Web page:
there's a certain zen perception of musicians: hours alone in a room, reflecting on the same passages, working through the repertoire. i met a geologist at a whiskey bar during the "blizzard" this year who walked me through the monte carlo experiment, which involved hundreds of female mathematicians running equations thousands of times to extrapolate the behavior of the manhattan experiment. why, the geologist posited, couldn't the same simulation be run with different interpretations of one piece of contemporary music? a composer's dream: extrapolating the "right" interpretation from dozens of interpreters. for me, as someone who reveled in data systems in problem sets in thermo and quantum mechanics class, notation is an open set. when i was a kid, i taught myself to read music based on the sounds i knew and the notation i saw.
improvisation, on the other hand, seemed like the great unknown - my friend kevin, freshman year, came to me with a request. "you've got all the scales in the world in your fingers, martha," he said, "so let's improvise." my kneejerk response was: hell no. i don't know how.
i've told this story at least 1x10^6 times, but here's one time more: first semester in the contemporary program at MSM we were assigned to improvisation groups, and mine was a band of rogues: clarinetist carlos cordeiro, vocalist charlotte mundy, and percussionist-visionary mike perdue. we had one rule: free. just go. get in it, go. and at first, i couldn't find my footing. we had this one day, where we extracted the microtones from a series of flowerpots that mike brought in and used that as the basis of our improv, when i knew: trust. that's what it's about, in any musical venture.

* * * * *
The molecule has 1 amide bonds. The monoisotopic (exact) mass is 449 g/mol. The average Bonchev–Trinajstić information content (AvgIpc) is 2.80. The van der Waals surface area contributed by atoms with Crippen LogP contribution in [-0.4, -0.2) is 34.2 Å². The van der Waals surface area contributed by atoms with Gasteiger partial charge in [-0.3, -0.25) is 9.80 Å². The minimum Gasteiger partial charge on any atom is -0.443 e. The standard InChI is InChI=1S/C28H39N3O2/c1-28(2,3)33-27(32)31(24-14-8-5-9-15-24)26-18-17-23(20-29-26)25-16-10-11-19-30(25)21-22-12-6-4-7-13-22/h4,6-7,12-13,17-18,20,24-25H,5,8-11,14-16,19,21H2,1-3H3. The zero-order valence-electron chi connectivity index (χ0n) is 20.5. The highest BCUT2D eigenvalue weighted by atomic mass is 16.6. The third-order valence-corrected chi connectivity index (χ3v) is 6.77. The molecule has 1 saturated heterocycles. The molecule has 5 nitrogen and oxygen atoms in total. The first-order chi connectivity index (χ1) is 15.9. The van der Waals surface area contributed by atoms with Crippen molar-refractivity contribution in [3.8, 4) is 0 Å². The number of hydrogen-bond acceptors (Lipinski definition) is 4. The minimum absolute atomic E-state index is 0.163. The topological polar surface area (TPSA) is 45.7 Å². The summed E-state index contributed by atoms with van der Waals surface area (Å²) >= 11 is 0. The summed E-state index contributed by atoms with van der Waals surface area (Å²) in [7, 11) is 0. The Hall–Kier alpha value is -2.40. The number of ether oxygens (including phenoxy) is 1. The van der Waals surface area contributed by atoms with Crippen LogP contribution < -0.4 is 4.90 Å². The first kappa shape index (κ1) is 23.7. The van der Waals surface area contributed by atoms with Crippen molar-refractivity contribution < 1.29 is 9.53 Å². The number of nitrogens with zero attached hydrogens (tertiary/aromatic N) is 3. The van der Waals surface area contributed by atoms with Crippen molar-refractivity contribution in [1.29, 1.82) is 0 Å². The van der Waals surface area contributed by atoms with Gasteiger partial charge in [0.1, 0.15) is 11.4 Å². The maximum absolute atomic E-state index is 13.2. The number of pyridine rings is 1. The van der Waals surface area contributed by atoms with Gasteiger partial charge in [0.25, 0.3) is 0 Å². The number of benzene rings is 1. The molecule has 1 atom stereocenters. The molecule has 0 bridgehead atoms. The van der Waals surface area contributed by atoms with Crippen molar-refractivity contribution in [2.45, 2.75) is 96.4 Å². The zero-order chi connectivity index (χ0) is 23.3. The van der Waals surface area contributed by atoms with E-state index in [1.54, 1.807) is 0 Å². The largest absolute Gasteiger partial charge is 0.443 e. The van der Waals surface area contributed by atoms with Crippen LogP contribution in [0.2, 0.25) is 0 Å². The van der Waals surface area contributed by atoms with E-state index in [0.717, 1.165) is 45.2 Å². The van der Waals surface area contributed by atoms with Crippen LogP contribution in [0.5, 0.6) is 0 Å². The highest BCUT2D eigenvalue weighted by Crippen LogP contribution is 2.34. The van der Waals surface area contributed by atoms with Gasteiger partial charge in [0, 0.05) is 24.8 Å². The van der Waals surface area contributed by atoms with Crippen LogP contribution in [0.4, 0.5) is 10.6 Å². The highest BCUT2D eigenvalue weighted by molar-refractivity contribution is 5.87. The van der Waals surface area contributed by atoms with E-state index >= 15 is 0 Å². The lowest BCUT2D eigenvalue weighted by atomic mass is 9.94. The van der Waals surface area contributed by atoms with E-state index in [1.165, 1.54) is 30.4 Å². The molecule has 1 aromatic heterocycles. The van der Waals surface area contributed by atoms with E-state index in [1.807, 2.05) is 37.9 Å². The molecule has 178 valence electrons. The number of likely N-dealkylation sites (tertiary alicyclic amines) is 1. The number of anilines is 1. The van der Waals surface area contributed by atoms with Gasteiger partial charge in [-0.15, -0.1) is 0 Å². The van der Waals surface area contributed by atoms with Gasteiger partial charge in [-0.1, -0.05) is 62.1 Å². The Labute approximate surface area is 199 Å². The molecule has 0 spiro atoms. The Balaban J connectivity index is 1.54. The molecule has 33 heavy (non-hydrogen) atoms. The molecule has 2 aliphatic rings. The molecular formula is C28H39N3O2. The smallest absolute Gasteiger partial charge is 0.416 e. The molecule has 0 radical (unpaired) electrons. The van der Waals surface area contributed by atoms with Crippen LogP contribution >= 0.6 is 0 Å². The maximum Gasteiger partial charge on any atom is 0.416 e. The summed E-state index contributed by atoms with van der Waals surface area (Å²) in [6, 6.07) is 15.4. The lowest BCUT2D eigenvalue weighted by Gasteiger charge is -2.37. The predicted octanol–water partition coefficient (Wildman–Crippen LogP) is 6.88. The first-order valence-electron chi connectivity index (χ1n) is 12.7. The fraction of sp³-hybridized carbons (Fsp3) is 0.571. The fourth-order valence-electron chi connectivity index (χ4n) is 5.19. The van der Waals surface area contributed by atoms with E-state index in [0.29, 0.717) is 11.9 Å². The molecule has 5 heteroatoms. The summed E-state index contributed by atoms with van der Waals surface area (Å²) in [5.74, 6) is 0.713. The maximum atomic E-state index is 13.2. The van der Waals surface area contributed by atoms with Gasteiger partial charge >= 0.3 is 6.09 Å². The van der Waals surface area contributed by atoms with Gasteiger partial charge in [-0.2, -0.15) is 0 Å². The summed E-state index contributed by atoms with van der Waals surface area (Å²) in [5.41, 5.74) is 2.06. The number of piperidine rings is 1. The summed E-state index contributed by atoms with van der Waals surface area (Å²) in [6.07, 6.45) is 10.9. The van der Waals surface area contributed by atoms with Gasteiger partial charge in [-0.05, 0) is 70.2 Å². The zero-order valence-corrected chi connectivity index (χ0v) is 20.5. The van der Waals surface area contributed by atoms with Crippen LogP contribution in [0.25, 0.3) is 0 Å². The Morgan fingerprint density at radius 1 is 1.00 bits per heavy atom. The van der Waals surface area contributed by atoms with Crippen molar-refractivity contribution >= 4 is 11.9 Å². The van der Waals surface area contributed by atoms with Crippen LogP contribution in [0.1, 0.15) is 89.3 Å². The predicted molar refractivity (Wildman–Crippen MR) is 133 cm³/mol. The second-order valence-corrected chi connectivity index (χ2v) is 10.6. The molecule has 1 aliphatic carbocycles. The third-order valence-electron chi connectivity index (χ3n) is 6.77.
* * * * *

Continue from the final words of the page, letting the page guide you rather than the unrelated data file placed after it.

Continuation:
the two pieces embedded in this post represent two distinct phases of my musical life in nyc: the video is from a live performance of composer-dancer-pianist anne goldberg's vox - the first venture in an ongoing collaboration that would result in a residency at the field with a cast of dancers and musicians and a set of solo flute pieces based on french poems; the audio is from a recording of kevin baldwin's vocal-instrumental wonderland i walked into a void-mute with percussionist yumi tamashiro and goldberg, which added dimension to the standard score notation, challenging us to read multiple staves at once and constantly renegotiate the roles of soloist and accompanist.
this life of an improviser, musician, dancer, of artist is one of negotiating limits. my collaboration with composer-pianist-saxophonist-improviser jonah rosenberg, for example, is constantly evolving, challenging me in unexpected ways, most recently in a new dance piece with choreographer koryn wicks.
one rule: get in it and go.
© 2017 Martha Cargo